Scripture

  • John 13:34
  • Matthew 7:12
  • 1 John 2:9
  • Romans 10:12
  • Romans 2:11
  • Philippians 4:13

Join the Discussion

If you would like to share your thoughts, please feel free to comment. And, if this message resonates with you, please feel free to share it.

Support Our Ministry

We are a very small church doing wonderful things within our community. In order to continue doing the work God has put before us, we need your help. Please consider making a donation, or sign up as a monthly pledge donor. All gifts large and small are greatly appreciated. Simply click the Donate link in the upper menu. Thank you, and may God bless your generosity.

We Are A Community Of Spiritual Growth And Healing Where Everyone Is Welcome!

Agents for Change – Quote

Innocence, Gentleness, PeaceAgents For Change – Introduction

Tomorrow is Martin Luther King, Jr. Day – a national holiday set aside to remember one of the greatest agents for change in our nation’s history. This week, we’ll examine a few of Dr. King’s quotes, some of their ties to Scripture, and, in remembering him, we’ll discuss how they might apply to us today.

Spiritual Quote

“Life’s most persistent and urgent question is: ‘What are you doing for others?'”
~Martin Luther King, Jr.

Planned Scripture

  • John 13:34
  • Matthew 7:12
  • 1 John 2:9
  • Romans 10:12
  • Romans 2:11
  • Philippians 4:13

Join Us!

Join us for worship and fellowship on Sunday at 10:45 AM.

We Are A Community of Spiritual Growth And Healing Where Everyone Is Welcome!

Key to Peace – Teaching

Innocence, Gentleness, PeaceKey to Peace – Introduction

We speak a lot about Peace – especially Inner Peace. But, what does it really mean? With all that’s going on in our lives, and in our world, how can we possibly find peace? And, what is the Key to Peace?

Spiritual Quote

“What lies behind us, and what lies before us,
are tiny matters compared to what lies within us.”
~Ralph Waldo Emerson, Criminal Minds Episode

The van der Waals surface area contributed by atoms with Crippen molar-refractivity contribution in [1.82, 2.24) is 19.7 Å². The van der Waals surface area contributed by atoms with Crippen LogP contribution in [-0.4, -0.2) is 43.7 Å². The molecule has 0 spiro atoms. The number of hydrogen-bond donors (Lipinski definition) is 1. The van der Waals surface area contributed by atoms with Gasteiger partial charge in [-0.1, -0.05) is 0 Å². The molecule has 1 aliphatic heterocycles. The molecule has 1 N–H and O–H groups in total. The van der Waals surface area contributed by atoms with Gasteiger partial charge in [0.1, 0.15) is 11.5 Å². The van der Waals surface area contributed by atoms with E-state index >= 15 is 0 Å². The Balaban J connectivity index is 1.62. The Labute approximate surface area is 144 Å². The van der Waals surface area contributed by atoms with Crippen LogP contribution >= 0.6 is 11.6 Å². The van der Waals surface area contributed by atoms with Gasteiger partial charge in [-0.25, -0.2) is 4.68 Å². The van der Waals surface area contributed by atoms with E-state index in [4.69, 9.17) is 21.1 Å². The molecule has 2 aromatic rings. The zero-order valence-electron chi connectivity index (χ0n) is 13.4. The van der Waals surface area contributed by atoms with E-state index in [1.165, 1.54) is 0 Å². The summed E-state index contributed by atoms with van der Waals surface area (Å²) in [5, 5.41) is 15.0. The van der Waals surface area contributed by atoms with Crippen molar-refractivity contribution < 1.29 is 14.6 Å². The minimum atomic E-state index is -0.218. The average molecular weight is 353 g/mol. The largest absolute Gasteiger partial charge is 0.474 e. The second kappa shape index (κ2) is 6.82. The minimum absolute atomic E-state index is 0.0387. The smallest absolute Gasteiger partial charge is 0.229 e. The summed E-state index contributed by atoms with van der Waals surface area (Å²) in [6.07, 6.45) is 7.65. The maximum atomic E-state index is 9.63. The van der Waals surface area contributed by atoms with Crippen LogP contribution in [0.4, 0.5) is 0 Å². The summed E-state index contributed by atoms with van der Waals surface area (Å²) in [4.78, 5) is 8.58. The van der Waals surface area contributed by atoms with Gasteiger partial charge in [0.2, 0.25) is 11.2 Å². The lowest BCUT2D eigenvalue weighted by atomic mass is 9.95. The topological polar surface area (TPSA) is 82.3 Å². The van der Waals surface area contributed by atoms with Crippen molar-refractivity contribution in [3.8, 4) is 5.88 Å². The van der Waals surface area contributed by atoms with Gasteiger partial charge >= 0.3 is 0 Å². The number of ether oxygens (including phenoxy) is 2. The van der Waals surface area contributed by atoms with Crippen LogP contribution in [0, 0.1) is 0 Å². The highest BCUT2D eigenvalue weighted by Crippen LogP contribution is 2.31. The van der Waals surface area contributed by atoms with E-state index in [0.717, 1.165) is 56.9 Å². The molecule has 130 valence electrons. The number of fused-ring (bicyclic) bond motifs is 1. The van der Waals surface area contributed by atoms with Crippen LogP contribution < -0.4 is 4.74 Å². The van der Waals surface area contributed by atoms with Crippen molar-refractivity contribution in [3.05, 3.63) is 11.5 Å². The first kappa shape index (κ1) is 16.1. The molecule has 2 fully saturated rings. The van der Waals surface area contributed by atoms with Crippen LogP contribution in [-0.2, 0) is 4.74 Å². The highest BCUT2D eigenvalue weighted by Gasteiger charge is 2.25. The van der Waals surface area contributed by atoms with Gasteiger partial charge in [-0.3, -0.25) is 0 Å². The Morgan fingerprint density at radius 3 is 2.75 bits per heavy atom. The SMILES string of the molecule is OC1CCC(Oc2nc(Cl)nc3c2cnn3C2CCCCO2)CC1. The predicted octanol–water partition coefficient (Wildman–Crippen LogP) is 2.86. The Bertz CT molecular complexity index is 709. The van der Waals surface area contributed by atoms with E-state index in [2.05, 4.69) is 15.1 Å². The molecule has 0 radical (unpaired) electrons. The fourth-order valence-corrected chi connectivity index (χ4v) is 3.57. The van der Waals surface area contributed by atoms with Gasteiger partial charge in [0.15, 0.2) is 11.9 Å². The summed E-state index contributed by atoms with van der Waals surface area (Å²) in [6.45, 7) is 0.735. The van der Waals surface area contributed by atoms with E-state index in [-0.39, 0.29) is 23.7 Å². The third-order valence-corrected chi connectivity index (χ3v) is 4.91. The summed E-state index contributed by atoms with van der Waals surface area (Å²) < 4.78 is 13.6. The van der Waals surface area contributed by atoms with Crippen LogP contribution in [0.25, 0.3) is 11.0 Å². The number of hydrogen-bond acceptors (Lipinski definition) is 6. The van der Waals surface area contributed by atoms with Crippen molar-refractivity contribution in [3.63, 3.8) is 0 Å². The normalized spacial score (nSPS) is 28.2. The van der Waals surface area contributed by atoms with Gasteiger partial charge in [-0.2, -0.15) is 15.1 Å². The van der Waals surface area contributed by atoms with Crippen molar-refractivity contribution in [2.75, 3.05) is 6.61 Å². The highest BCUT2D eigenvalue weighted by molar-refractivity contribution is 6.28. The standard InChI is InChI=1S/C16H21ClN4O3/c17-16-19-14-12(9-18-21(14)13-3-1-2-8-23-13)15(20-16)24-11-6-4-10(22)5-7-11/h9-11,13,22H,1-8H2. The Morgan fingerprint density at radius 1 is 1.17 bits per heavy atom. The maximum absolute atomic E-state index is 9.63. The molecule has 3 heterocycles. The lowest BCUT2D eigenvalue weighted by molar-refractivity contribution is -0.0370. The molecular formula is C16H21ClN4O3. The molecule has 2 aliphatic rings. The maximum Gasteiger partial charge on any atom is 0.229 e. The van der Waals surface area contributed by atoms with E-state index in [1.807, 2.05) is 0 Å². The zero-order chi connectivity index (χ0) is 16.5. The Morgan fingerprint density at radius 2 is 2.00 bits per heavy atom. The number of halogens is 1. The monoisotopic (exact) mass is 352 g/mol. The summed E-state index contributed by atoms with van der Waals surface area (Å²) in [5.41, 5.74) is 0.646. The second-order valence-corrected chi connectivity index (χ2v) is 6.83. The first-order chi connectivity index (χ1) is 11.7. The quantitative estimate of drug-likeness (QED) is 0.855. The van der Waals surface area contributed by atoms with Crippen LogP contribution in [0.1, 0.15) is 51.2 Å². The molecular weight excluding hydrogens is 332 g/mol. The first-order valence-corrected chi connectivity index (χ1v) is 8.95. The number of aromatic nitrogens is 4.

Thoughts

Promises of Scripture

Let’s take a look at a few promises and assurances made in Scripture:

  • Psalm 29:11 – The Lord gives strength to His people; the Lord blesses His people with peace.
  • John 14:27 – Peace I leave with you; my peace I give you. I do not give as the world gives. Do not let your hearts be troubled and do not be afraid.
  • John 16:33 – I have told you these things, so that in Me you may have peace. In this world you will have trouble. But take heart! I have overcome the world.
  • 2 Thessalonians 3:16 – Now may the Lord of peace Himself give you peace at all times and in every way.
  • Philippians 4:7 – And the peace of God, which transcends all understanding, will guard your hearts and your minds in Christ Jesus.

Notice all of these passages refer to an inner peace. They speak about “the world” – tangible, material, physical – and how we will definitely have troubles in this world. But, Jesus overcame the things of the physical world and lived life completely and fully spiritual. The peace referred to is something that can only be found deep within ourselves, within our very spirit. It is a peace so deep and so profound our words can’t come close to describing or explaining it – it literally “transcends all understanding.”

Barriers to Peace

Unwittingly, we tend to create our own barriers to peace. One such barrier is not letting go of the past. We tend to hold onto past hurts, past events, past “wrongs”; and, in so doing, we give them power over our present. We hold onto these things of the past and they create a barrier to enjoying peace now, today, in this present moment.

Let me share a couple of stories by Eckhart Tolle from his book, “A New Earth, Awakening to Your Life’s Purpose”:

The Duck With a Human Mind

“In The Power of Now, I mentioned my observation that after two ducks get into a fight, which never lasts long, they will separate and float off in opposite directions.

Then each duck will flap its wings vigorously a few times, thus releasing the surplus energy that built up during the fight. After they flap their wings, they float on peacefully, as if nothing ever happened.